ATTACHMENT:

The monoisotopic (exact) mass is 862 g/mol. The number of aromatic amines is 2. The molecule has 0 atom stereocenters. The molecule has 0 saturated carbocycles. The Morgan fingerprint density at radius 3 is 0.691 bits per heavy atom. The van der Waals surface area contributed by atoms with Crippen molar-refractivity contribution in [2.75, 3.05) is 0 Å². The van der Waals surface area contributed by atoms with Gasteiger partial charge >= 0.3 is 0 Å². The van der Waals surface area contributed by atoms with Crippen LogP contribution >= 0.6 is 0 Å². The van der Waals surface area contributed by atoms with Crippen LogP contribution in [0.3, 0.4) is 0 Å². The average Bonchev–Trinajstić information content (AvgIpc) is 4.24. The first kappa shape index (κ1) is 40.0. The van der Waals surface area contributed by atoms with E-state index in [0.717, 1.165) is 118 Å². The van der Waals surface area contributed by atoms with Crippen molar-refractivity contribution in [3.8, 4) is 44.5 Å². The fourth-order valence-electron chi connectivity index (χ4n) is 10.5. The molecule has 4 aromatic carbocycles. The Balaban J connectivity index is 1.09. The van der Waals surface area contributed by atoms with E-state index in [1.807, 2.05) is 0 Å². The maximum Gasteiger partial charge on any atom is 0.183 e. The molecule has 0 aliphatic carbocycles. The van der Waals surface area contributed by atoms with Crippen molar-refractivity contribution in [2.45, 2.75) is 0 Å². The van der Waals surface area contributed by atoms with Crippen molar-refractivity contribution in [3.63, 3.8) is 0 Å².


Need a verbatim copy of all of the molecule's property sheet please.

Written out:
The monoisotopic (exact) mass is 862 g/mol. The number of aromatic amines is 2. The molecule has 0 atom stereocenters. The molecule has 0 saturated carbocycles. The Morgan fingerprint density at radius 3 is 0.691 bits per heavy atom. The van der Waals surface area contributed by atoms with Crippen molar-refractivity contribution in [2.75, 3.05) is 0 Å². The van der Waals surface area contributed by atoms with Gasteiger partial charge >= 0.3 is 0 Å². The van der Waals surface area contributed by atoms with Crippen LogP contribution >= 0.6 is 0 Å². The van der Waals surface area contributed by atoms with Crippen LogP contribution in [0.3, 0.4) is 0 Å². The average Bonchev–Trinajstić information content (AvgIpc) is 4.24. The first kappa shape index (κ1) is 40.0. The van der Waals surface area contributed by atoms with E-state index in [0.717, 1.165) is 118 Å². The van der Waals surface area contributed by atoms with Crippen molar-refractivity contribution in [3.8, 4) is 44.5 Å². The fourth-order valence-electron chi connectivity index (χ4n) is 10.5. The molecule has 4 aromatic carbocycles. The Balaban J connectivity index is 1.09. The van der Waals surface area contributed by atoms with E-state index in [1.807, 2.05) is 0 Å². The maximum Gasteiger partial charge on any atom is 0.183 e. The molecule has 0 aliphatic carbocycles. The van der Waals surface area contributed by atoms with Crippen molar-refractivity contribution in [2.45, 2.75) is 0 Å². The van der Waals surface area contributed by atoms with Crippen molar-refractivity contribution in [3.63, 3.8) is 0 Å².